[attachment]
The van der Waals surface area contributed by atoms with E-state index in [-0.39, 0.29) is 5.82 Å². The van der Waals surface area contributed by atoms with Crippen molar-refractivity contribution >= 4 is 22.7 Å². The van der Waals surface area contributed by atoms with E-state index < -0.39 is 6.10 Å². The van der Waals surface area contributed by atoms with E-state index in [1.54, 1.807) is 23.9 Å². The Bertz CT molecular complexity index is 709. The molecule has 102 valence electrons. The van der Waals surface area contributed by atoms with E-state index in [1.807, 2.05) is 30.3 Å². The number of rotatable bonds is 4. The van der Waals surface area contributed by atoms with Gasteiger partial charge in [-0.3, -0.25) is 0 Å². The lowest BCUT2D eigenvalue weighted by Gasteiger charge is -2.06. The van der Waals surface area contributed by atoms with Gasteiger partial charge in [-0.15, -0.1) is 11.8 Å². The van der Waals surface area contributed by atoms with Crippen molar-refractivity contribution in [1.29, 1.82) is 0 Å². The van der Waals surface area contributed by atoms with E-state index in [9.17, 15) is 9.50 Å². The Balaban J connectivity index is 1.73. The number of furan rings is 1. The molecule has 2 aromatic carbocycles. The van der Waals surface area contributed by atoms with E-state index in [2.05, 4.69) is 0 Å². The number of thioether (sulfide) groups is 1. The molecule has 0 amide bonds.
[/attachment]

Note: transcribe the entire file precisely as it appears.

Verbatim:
The van der Waals surface area contributed by atoms with E-state index in [-0.39, 0.29) is 5.82 Å². The van der Waals surface area contributed by atoms with Crippen molar-refractivity contribution >= 4 is 22.7 Å². The van der Waals surface area contributed by atoms with E-state index < -0.39 is 6.10 Å². The van der Waals surface area contributed by atoms with E-state index in [1.54, 1.807) is 23.9 Å². The Bertz CT molecular complexity index is 709. The molecule has 102 valence electrons. The van der Waals surface area contributed by atoms with E-state index in [1.807, 2.05) is 30.3 Å². The number of rotatable bonds is 4. The van der Waals surface area contributed by atoms with Gasteiger partial charge in [-0.3, -0.25) is 0 Å². The lowest BCUT2D eigenvalue weighted by Gasteiger charge is -2.06. The van der Waals surface area contributed by atoms with Gasteiger partial charge in [-0.15, -0.1) is 11.8 Å². The van der Waals surface area contributed by atoms with Crippen molar-refractivity contribution in [1.29, 1.82) is 0 Å². The van der Waals surface area contributed by atoms with E-state index in [9.17, 15) is 9.50 Å². The Balaban J connectivity index is 1.73. The number of furan rings is 1. The molecule has 2 aromatic carbocycles. The van der Waals surface area contributed by atoms with E-state index in [2.05, 4.69) is 0 Å². The number of thioether (sulfide) groups is 1. The molecule has 0 amide bonds.